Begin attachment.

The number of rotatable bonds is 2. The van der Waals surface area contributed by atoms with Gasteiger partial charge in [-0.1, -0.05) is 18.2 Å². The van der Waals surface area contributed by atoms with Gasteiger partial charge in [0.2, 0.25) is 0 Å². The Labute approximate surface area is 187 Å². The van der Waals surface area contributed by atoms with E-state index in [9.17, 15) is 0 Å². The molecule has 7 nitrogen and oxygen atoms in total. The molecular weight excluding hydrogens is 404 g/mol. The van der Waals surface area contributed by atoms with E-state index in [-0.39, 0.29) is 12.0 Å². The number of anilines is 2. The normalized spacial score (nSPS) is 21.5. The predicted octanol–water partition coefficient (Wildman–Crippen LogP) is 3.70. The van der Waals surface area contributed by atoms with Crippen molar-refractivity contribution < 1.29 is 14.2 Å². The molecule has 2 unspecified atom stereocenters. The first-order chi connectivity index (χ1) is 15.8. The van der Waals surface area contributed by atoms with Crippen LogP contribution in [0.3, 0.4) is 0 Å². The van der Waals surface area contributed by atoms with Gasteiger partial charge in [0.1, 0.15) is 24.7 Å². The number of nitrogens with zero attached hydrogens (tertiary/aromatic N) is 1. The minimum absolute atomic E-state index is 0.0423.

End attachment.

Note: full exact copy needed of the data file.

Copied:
The number of rotatable bonds is 2. The van der Waals surface area contributed by atoms with Gasteiger partial charge in [-0.1, -0.05) is 18.2 Å². The van der Waals surface area contributed by atoms with Gasteiger partial charge in [0.2, 0.25) is 0 Å². The Labute approximate surface area is 187 Å². The van der Waals surface area contributed by atoms with E-state index in [9.17, 15) is 0 Å². The molecule has 7 nitrogen and oxygen atoms in total. The molecular weight excluding hydrogens is 404 g/mol. The van der Waals surface area contributed by atoms with E-state index in [-0.39, 0.29) is 12.0 Å². The number of anilines is 2. The normalized spacial score (nSPS) is 21.5. The predicted octanol–water partition coefficient (Wildman–Crippen LogP) is 3.70. The van der Waals surface area contributed by atoms with Crippen molar-refractivity contribution < 1.29 is 14.2 Å². The molecule has 2 unspecified atom stereocenters. The first-order chi connectivity index (χ1) is 15.8. The van der Waals surface area contributed by atoms with Crippen LogP contribution in [0.3, 0.4) is 0 Å². The van der Waals surface area contributed by atoms with Gasteiger partial charge in [0.1, 0.15) is 24.7 Å². The number of nitrogens with zero attached hydrogens (tertiary/aromatic N) is 1. The minimum absolute atomic E-state index is 0.0423.